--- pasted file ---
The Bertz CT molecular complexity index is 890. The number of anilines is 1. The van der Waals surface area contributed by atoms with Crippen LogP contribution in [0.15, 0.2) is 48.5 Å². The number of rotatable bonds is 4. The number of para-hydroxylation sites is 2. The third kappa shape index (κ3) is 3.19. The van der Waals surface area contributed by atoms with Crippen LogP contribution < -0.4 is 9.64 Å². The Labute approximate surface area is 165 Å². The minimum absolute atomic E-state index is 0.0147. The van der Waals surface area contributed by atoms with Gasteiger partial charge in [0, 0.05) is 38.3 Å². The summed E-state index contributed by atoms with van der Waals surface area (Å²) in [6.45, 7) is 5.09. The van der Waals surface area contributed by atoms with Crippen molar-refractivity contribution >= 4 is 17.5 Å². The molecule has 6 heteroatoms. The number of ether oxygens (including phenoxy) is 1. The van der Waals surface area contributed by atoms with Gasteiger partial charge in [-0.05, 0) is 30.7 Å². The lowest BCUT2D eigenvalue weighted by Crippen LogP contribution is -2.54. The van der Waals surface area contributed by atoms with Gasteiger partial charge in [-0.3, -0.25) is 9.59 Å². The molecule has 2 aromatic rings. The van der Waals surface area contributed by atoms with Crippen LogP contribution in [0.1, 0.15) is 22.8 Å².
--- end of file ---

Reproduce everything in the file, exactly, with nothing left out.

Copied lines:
The Bertz CT molecular complexity index is 890. The number of anilines is 1. The van der Waals surface area contributed by atoms with Crippen LogP contribution in [0.15, 0.2) is 48.5 Å². The number of rotatable bonds is 4. The number of para-hydroxylation sites is 2. The third kappa shape index (κ3) is 3.19. The van der Waals surface area contributed by atoms with Crippen LogP contribution < -0.4 is 9.64 Å². The Labute approximate surface area is 165 Å². The minimum absolute atomic E-state index is 0.0147. The van der Waals surface area contributed by atoms with Gasteiger partial charge in [0, 0.05) is 38.3 Å². The summed E-state index contributed by atoms with van der Waals surface area (Å²) in [6.45, 7) is 5.09. The van der Waals surface area contributed by atoms with Crippen molar-refractivity contribution >= 4 is 17.5 Å². The molecule has 6 heteroatoms. The number of ether oxygens (including phenoxy) is 1. The van der Waals surface area contributed by atoms with Gasteiger partial charge in [-0.05, 0) is 30.7 Å². The lowest BCUT2D eigenvalue weighted by Crippen LogP contribution is -2.54. The van der Waals surface area contributed by atoms with Gasteiger partial charge in [-0.3, -0.25) is 9.59 Å². The molecule has 2 aromatic rings. The van der Waals surface area contributed by atoms with Crippen LogP contribution in [0.1, 0.15) is 22.8 Å².